We are pleased to welcome 2 more vets to join the practice team, Charli Lloyd and Fraser Hudson. Charli comes from Herefordshire and she has recently qualified from Liverpool University. Fraser heralds from Yorkshire and he has just qualified from the Royal Veterinary College in London. Both are looking forward to starting work and we hope that as usual, you will all make them feel welcome.
We are still struggling to get intramammary tubes for the treatment of mastitis in cows, with a number of you still eagerly awaiting the return of Tetra Delta tubes – we still have no definite date for their return to the market. Deciding which tube to use in its place would be best done by finding out which bug is causing mastitis in the first place. This can be done by taking a sterile sample from a cow as soon as she shows signs and then this can be sent to the lab for identification. The sample must be taken as hygienically as possible, into a sterile pot which we can supply. It is no good in a washed jampot or a pot with preservative as you will not get a useful result. It can be stored in the freezer after collection (having put the identity of the cow and the date on it) until you can get it to us. By identifying which bacteria are causing the problem we can advise you the most likely source of the infection and how you can reduce the risk of further cases. This will help you reduce antibiotic use so helping meet the standards being increasingly required for Farm Assurance. As well as identifying the bacteria the lab can also tell us which antibiotics will kill it, so targeting your treatment more effectively.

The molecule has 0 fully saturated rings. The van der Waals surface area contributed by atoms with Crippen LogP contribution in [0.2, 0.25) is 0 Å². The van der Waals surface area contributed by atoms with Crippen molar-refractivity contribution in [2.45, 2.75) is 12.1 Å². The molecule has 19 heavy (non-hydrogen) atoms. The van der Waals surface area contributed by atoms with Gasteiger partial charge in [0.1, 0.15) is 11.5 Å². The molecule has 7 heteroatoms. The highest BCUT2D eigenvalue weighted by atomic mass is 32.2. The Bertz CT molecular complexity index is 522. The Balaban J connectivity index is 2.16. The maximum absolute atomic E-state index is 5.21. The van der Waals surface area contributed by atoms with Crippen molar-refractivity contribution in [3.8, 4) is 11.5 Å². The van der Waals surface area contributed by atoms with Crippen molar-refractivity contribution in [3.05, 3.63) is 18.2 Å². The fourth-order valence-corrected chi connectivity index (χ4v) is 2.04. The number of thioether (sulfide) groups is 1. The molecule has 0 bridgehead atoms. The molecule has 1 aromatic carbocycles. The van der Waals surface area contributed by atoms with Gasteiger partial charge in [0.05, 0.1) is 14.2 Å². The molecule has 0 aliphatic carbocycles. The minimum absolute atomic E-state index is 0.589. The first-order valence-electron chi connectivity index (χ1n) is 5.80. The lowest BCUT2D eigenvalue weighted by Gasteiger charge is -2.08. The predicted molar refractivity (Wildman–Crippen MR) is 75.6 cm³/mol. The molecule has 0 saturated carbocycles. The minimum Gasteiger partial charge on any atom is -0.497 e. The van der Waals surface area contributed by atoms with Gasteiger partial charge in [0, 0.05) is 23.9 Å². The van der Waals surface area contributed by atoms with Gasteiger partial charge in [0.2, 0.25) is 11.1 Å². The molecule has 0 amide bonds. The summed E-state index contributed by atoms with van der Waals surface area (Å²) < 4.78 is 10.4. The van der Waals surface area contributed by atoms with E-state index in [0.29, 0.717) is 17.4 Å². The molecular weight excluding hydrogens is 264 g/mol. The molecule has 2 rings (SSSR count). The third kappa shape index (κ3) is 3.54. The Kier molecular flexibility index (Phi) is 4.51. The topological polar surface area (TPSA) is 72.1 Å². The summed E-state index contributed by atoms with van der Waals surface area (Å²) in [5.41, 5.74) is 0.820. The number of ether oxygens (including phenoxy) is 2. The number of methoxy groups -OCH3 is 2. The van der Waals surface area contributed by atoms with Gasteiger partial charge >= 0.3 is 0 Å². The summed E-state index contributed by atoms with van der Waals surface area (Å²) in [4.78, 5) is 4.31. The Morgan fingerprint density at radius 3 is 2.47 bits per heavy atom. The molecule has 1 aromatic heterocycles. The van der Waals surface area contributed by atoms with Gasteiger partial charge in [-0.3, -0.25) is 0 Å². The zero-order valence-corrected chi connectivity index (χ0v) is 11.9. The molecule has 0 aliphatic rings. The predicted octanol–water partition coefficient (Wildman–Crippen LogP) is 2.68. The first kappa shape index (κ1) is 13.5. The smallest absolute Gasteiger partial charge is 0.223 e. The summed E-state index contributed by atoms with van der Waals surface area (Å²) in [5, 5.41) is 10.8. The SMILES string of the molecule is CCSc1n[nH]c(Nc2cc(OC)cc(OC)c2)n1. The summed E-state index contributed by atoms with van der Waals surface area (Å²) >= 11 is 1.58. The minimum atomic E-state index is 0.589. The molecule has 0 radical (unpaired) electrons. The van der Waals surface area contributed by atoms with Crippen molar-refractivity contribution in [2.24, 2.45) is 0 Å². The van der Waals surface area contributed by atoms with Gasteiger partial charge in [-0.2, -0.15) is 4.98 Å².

There have been a number of farms having problems with scour, ill thrift and death in lambs. Areas to consider include pasture quality, parasite burden (worms or coccidia), mineral deficiency and infectious diseases ( Pasteurella or clostridial disease). Post mortem examination of any fresh dead lambs will help us determine if there is evidence of infectious disease and a faeces sample will tell us if you have a worm or coccidia problem. Whilst you may object to paying £10-20 for a worm egg count, it is certainly a lot cheaper than dosing all your lambs if they don’t have a problem, or using a drug that doesn’t work properly. We are continuing to see suspicion of worm resistance to different products on farms and encourage you to check for it if you think the dose isn’t working rather than just change to a different product. Consider if the lambs are getting the correct dose – have you weighed them or assessed the weight accurately? Are you dosing for the heaviest animals in the group? Is your gun delivering the volume of medicine that it should be?
Remember the 2 new groups of wormer on the market that can be used as a late-season worm drench for lambs to remove worms resistant to the other groups if you have them. These should also be used on any replacement sheep you are bringing onto your farm to reduce the chances of them introducing resistant worms.
Abortion vaccines are now available to be ordered. They should be given at least 4 weeks before you put the tups in. Enzovax can be ordered from the wholesaler and should be with us the next working day, Toxovax must be ordered direct from the manufacturer and usually takes 1-2 weeks to arrive.
With the breeding season approaching don’t forget to look at your tups—check their feet, teeth and testicles. If there are any you think didn’t work properly last year then it would be worth bringing them in for a fertility examination. This involves taking a semen sample and then we can let you know if he is up to the job.